Some cells are meant to live, and some are meant to die. The linker cell of Caenorhabditis elegans, a tiny worm that is a favored model organism for biologists, is among those destined for termination. This cell helps determine the shape of the gonad in male worms–and then it dies, after two days, just as the worms are transitioning from larvae into adults. This programmed cell death is a normal part of the animal’s development, yet the genetic and molecular mechanisms underpinning it have not been worked out.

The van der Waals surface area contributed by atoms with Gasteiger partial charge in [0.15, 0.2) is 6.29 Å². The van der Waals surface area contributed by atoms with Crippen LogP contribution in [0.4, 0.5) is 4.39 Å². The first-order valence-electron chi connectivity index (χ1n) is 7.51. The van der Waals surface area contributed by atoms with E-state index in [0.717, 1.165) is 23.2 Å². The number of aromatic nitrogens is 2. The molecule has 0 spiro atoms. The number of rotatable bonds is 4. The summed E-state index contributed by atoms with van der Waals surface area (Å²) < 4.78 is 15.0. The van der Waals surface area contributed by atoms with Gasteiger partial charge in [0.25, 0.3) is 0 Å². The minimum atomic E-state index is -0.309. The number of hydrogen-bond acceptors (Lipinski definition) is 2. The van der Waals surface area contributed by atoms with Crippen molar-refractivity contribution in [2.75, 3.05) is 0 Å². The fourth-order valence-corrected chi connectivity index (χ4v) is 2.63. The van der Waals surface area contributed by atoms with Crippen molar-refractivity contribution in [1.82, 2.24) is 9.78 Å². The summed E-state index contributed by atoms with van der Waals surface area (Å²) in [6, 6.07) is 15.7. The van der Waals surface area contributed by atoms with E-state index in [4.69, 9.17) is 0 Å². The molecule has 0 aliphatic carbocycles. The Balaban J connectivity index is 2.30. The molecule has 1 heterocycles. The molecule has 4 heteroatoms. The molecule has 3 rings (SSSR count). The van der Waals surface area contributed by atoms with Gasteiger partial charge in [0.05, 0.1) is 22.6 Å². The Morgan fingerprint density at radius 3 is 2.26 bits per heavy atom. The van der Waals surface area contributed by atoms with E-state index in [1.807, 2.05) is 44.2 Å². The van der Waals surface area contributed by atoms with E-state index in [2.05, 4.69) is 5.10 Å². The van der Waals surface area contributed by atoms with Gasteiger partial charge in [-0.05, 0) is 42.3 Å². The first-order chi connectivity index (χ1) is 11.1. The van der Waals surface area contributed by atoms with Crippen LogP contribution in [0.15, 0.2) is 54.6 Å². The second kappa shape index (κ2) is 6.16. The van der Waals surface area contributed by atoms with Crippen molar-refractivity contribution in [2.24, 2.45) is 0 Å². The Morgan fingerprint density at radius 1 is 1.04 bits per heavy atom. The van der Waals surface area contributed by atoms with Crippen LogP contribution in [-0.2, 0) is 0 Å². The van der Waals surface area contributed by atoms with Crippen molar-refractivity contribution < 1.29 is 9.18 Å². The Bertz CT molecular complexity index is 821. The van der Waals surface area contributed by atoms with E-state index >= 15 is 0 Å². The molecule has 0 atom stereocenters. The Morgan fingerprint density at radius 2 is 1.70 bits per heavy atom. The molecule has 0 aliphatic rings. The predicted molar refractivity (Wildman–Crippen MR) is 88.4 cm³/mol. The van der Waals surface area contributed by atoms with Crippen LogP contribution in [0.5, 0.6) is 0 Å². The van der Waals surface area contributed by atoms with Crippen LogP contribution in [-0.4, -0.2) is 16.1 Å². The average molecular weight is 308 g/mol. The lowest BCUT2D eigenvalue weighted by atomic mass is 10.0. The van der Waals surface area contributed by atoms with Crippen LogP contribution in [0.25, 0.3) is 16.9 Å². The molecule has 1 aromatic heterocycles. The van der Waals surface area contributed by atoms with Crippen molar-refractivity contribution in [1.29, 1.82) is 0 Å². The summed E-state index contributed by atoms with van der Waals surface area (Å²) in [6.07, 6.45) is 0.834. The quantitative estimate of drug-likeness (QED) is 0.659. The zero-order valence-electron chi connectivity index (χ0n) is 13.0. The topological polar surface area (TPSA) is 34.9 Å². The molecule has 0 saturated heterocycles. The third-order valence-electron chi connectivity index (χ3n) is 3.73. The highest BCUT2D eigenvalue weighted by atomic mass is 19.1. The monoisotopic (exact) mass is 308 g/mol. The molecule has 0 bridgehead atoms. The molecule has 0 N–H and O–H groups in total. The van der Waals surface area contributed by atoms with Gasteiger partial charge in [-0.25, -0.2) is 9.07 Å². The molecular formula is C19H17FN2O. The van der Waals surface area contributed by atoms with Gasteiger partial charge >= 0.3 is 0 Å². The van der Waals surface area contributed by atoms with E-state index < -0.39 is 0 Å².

This dying worm linker cell, captured by electron microscopy, has features in common with neurons that expire prematurely due to neurodegenerative disease.
Credit: The Laboratory of Developmental Genetics at The Rockefeller University/eLife